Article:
Ask, “What do you lose by not doing this project? What could it cost you?” In practice it might sound like, “What does it cost you to get this decision wrong?” or “What does it cost you to go into the wrong market?” or “What pain will you endure if you don’t hire me to distract your boss?”


Those questions combat costs with costs. They pit the high Realfeel loss of cash (for fees) against higher Realfeel losses of not doing the project. The timeshare sales guy can’t do that. He sells aspirations, and aspirations are far more difficult to sell than solutions to problems.

You should highlight value, of course. Paint a glorious portrait of the prospect’s life after engaging you. But also present the gruesome picture of life if they don’t bring you in.

As a consultant you can, and should, focus on costs. The costs of not doing the project.

I’m curious about your practice. Most consultants know the value/gain they promise their clients. But what does it cost your clients to not work with you? Share your thoughts below.



  1. Scott Gimpel
    May 4, 2016 at 6:38 am Reply

    Excellent write up. I have seen this many times. i am going to switch our marketing strategy to focus on cost than value. Thanks.

    • David A. Fields
      May 4, 2016 at 8:56 am Reply

      Scott, good that this resonated with your experience too. When you have a moment, send me a note showing the difference between your cost-based and value-based marketing strategies. I’d love to see it.

  2. David Shaw
    May 4, 2016 at 6:54 am Reply

    Thought inspiring story

    • David A. Fields
      May 4, 2016 at 8:56 am Reply

      Well, inspiring thought is always a good thing in consulting, right? Thanks for posting a comment, David.

  3. Dennis Strong CMC
    May 4, 2016 at 7:35 am Reply

    Magnifies the urgency. What does it cost to do nothing?

    • David A. Fields
      May 4, 2016 at 8:58 am Reply

      Exactly, Dennis. I’ve often maintained that our biggest competitor is inertia. Unless the prospect experiences some visceral fear of the future, their incentive to change that future is weak. Thank you for adding your perspective.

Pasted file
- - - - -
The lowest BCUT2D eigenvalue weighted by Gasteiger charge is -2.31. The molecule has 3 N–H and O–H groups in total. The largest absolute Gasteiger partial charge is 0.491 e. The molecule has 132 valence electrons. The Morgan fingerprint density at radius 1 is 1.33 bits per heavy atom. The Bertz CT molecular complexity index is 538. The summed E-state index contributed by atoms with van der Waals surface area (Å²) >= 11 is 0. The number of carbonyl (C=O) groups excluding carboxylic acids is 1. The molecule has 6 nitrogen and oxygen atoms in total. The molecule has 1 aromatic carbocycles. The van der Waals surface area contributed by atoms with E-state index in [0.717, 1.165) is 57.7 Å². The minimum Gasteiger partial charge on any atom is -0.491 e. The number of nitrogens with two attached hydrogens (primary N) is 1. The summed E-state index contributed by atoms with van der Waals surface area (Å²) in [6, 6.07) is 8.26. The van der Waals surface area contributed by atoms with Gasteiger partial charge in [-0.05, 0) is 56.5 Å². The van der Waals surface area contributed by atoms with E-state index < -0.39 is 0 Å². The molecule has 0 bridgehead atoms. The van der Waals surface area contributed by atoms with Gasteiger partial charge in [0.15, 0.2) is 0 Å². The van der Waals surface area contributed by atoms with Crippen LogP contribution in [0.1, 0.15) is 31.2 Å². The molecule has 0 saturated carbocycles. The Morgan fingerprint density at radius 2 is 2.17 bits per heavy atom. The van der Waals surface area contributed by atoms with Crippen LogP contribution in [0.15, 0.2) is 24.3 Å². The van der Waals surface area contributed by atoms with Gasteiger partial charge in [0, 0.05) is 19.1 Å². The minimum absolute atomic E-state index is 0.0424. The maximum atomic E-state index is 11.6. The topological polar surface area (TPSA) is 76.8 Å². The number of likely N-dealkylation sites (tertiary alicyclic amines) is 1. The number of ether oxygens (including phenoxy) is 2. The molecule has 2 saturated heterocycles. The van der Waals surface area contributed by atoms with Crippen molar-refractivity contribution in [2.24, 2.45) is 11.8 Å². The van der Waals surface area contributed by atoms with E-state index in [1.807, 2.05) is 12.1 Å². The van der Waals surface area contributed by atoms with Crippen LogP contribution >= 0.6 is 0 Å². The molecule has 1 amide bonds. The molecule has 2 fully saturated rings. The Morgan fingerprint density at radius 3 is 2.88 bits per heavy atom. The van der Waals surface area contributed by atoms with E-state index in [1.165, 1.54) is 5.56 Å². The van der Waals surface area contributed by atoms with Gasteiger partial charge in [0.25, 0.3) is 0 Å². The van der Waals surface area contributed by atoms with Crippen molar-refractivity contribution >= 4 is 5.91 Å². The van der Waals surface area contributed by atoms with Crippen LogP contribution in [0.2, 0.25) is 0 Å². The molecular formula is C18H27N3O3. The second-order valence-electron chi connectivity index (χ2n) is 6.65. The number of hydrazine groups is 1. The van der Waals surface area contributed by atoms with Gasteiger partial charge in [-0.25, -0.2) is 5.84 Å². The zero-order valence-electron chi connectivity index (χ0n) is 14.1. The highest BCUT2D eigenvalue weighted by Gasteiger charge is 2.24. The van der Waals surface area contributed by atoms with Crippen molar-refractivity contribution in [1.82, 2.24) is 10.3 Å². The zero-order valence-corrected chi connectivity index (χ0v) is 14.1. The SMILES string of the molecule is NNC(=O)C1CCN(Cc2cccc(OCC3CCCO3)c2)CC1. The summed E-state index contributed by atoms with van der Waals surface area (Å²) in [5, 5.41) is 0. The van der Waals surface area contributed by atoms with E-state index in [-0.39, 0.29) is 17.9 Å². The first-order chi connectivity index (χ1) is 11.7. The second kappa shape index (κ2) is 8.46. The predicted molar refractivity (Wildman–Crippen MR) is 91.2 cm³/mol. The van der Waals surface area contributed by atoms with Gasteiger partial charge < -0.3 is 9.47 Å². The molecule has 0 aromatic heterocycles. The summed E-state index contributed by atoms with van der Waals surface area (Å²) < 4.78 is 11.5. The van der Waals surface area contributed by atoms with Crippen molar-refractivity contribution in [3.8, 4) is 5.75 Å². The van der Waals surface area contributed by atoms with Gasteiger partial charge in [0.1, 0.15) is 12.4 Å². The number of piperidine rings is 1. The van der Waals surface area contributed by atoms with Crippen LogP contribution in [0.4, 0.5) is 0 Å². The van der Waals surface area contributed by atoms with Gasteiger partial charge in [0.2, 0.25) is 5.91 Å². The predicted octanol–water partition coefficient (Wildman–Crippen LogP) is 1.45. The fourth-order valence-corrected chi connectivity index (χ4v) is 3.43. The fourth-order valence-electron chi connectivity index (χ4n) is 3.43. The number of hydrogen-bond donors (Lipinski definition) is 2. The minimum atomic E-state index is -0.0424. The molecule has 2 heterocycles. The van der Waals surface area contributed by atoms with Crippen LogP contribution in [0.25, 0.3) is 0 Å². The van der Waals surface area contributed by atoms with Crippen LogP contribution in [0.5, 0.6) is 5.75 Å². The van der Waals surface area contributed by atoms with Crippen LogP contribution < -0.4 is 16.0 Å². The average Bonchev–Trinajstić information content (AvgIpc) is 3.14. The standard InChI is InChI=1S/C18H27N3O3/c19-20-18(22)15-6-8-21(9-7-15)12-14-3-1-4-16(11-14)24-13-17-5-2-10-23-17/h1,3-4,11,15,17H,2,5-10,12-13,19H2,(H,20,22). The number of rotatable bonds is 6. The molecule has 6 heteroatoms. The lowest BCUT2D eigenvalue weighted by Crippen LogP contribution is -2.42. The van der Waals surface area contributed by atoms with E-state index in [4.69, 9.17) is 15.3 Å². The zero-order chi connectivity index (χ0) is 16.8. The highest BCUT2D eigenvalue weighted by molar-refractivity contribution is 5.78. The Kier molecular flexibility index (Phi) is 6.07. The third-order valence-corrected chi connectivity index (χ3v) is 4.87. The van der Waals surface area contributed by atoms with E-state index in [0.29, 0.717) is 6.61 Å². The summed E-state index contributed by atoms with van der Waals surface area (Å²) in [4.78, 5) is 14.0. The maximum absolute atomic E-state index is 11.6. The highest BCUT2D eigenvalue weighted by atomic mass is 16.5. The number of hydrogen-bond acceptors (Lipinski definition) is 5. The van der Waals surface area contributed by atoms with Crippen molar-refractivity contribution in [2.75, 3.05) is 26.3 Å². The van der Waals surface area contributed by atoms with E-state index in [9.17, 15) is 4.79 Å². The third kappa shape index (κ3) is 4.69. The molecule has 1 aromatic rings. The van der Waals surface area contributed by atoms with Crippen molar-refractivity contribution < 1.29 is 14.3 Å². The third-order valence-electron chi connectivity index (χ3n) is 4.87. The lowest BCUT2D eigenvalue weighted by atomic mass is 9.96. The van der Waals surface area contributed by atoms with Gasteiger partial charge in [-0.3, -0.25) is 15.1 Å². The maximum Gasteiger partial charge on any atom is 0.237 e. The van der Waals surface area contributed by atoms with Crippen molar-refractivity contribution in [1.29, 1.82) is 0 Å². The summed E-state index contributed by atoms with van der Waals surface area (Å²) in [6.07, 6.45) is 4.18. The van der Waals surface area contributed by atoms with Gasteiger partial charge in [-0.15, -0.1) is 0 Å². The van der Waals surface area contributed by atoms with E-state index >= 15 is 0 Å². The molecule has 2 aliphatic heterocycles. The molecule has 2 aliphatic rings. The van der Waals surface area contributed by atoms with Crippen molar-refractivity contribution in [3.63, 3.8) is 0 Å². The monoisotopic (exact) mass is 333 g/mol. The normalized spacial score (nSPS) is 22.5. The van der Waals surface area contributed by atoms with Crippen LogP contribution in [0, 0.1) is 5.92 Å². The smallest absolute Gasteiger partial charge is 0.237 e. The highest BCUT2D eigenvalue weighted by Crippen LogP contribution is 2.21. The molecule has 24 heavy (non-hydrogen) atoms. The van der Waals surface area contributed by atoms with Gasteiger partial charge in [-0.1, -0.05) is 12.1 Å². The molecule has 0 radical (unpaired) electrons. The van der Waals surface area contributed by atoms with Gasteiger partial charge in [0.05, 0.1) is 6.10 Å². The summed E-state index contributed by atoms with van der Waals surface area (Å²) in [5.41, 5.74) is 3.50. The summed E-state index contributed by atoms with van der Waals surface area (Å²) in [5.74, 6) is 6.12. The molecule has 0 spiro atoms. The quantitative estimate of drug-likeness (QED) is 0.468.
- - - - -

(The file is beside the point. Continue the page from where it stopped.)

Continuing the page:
4. Charles Reese
    May 4, 2016 at 8:45 am Reply

    Good post. Prospects need to discover urgency.

    • David A. Fields
      May 4, 2016 at 9:01 am Reply

      Agreed, Charles. Without urgency closing a project is a long haul. And, unfortunately, aspirations carry far less urgency than problems do. I’m glad you read the post and added to the discussion.

  5. David
    May 4, 2016 at 9:10 am Reply

    I learned this as RONI, the Return On Not Investing. In my business, business continuity planning, it means what will it cost the company to be out of business for X number of days due to an unforeseen interruption? What will it be worth to the company if they can recover more quickly?

    • David A. Fields
      May 4, 2016 at 9:21 am Reply

      That’s a fabulous example, David. I like the term RONI too. Your offering is particularly intriguing because it is based on a conditional cost; i.e., what will it cost you if something happens.

      Consultancies that focus on prevention often face a challenging sales cycle, dominated by lethargy until the prospect goes through the disaster one time (or sees someone they trust go through it). I’d be interested in hearing more about how you have successfully overcome the conditional-cost selling hurdle.

      • Lucy Siegel
        May 5, 2016 at 2:13 pm Reply

        I love David’s term RONI!

        This blog post and discussion are excellent – thanks to David Fields and to all who contributed!

        • David A. Fields
          May 5, 2016 at 3:04 pm

          Lucy, thank you for being part of the discussion. The more people who contribute and give feedback, the more we all grow and succeed as consultants. David Discenza’s RONI addition is definitely a keeper.